Border Lines: A Boundary Waters Expedition – Part 1
In the fall of 2015, photographer Ryan Salm, his wife Lauren Bobowski and their friend Dane Shannon set off on an expedition across the Boundary Waters Canoe Area on standups. The BWCA is a famously remote fishing, paddling and boating destination carved by glaciers and covered in thick forest in the northern reaches of Minnesota, along the Canadian border. This is their story, straight from Salm’s travel journal and originally published in our 2016 Gear Guide.
8/29/15 | Day One
Just had a group realization: this is going to take some serious hard work. Definitely doable, but paddling hard is going to be key. At first it was cruisy and enjoyable but we had our first bout of wind and it seems to change everything out here.
After scoping out potential routes, we decided the best and most interesting option would be to take an inside passage through a large series of lakes on the way to the “Border Route.” It also seemed that these inside lakes would be more sheltered from the typical N-NW winds that we were told about as well as provide a nice juxtaposition to the lakes we will be encountering later, which are long and narrow instead of small and scattered.
So far, I’ve had a run-in with a beaver, a standoff with a squirrel and a meeting with a loon that popped up from under water at the front of my board and scared itself.
As the tiniest bits of civilization (the ranger station) dwindle away, we begin to see the true world of the Boundary Waters. Mosses, loon sounds, rocky outcrops and the boreal forest engulf us. It’s also evident that I failed to do some research; this area is severely affected by recent fires. Smokey skies and a huge burn zone are quickly becoming a reality.
The first portage of the trip was a bit of a shock. It’s not something you can prepare for. While we were excited at first, it was almost a mile long and we couldn’t seem to figure out the most efficient way to go about it. We made the call to keep the boards inflated and re-pack our bags to keep the load efficient and comfy on our backs. Every 100 yards or so, I found myself stopping, stepping over the board and switching hands before moving on. I was awarded with my first blister of the trip.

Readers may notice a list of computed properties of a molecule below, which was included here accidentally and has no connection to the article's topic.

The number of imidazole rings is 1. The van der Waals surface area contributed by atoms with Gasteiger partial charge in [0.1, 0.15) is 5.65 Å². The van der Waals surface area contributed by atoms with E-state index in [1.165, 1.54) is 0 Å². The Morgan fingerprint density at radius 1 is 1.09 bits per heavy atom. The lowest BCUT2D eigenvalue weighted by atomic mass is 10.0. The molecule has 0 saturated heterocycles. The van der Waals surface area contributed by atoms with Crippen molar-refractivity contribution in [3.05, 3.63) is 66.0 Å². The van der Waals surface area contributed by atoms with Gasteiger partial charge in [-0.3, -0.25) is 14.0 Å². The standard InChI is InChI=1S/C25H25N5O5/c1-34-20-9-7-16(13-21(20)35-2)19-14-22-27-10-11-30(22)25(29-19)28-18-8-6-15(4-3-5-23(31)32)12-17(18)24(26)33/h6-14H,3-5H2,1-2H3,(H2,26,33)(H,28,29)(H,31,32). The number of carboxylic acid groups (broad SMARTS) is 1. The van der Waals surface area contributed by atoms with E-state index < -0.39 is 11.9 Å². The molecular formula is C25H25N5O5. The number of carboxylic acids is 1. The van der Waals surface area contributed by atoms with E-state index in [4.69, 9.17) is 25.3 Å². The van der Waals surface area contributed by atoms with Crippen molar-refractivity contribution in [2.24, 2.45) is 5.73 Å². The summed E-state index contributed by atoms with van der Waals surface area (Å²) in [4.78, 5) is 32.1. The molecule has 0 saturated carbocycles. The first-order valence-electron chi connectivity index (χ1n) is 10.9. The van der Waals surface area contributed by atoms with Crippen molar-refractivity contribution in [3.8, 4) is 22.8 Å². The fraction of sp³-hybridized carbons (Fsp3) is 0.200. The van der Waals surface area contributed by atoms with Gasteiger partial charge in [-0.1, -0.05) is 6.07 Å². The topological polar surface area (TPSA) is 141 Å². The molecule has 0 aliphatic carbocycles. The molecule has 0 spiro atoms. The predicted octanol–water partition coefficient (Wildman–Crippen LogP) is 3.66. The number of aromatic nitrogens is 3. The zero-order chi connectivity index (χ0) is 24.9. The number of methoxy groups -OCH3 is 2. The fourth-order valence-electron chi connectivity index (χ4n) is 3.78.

8/30/15 | Day 2
A few things have been on my mind while paddling in the “Land of Canoes.” First, what place does standup paddling have here? It’s clear that we’re the only people traveling by SUP out here—everyone else is in canoes—and they’re moving more efficiently and faster than we are.
Keep in mind that many of these canoes are two- or three-person vessels. When the wind hits a standing body versus multiple people sitting down, there’s far more resistance for the former. But our vantage point, paddling comfort and the ease of getting in the water for a quick swim are unmatchable.
The wind has been consistently southwesterly, which is completely different than what we were told. In addition, we keep finding leeches in between our toes and on the bottom of our boards. Even after a few days, my feet are starting to crack and my trusty paddle gloves have holes in them. This could be a long, arduous adventure.
8/31/16 | Day 3
The sunset tonight was pure magic. A haze has been with us since we arrived in Minnesota. It kept teasing that it would disappear but then it would just get greyer. After the first few days it was evident that this zone was being influenced by some wildfire hitchhiking in the wind. But by midday today a blue hole emerged in the sky and the clouds began to push away from the inside out.
By early afternoon the sky was fully bluebird. As sunset moved in toward us, perfect clouds lined the sky with a clear horizon line for the first time on our trip. The sky ignited and the loons called. It was wilderness in epic proportions.
This entire “inside passage,” as we call it, has been perfect for paddling, every lake different in size and shape and uniquely beautiful in its own way. Many of them appear to have different mini-ecosystems. Some are clear, some are brackish, some are covered with lily pads. It’s not uncommon to encounter three lakes in a row, all with different water colors, brown to green to blue.
Life here is subtle: paddle stroke, paddle stroke, paddle stroke, look around, take in the surroundings, more paddle strokes, get to the end of a lake, take your gear off the board, put on sneakers, walk through the forest then do everything in the reverse order and paddle across another lake. Before we knew it we were approaching The Border Route.
This is the first installment of our three-part series from the 10-day Boundary Waters expedition featured in our 2016 Gear Guide.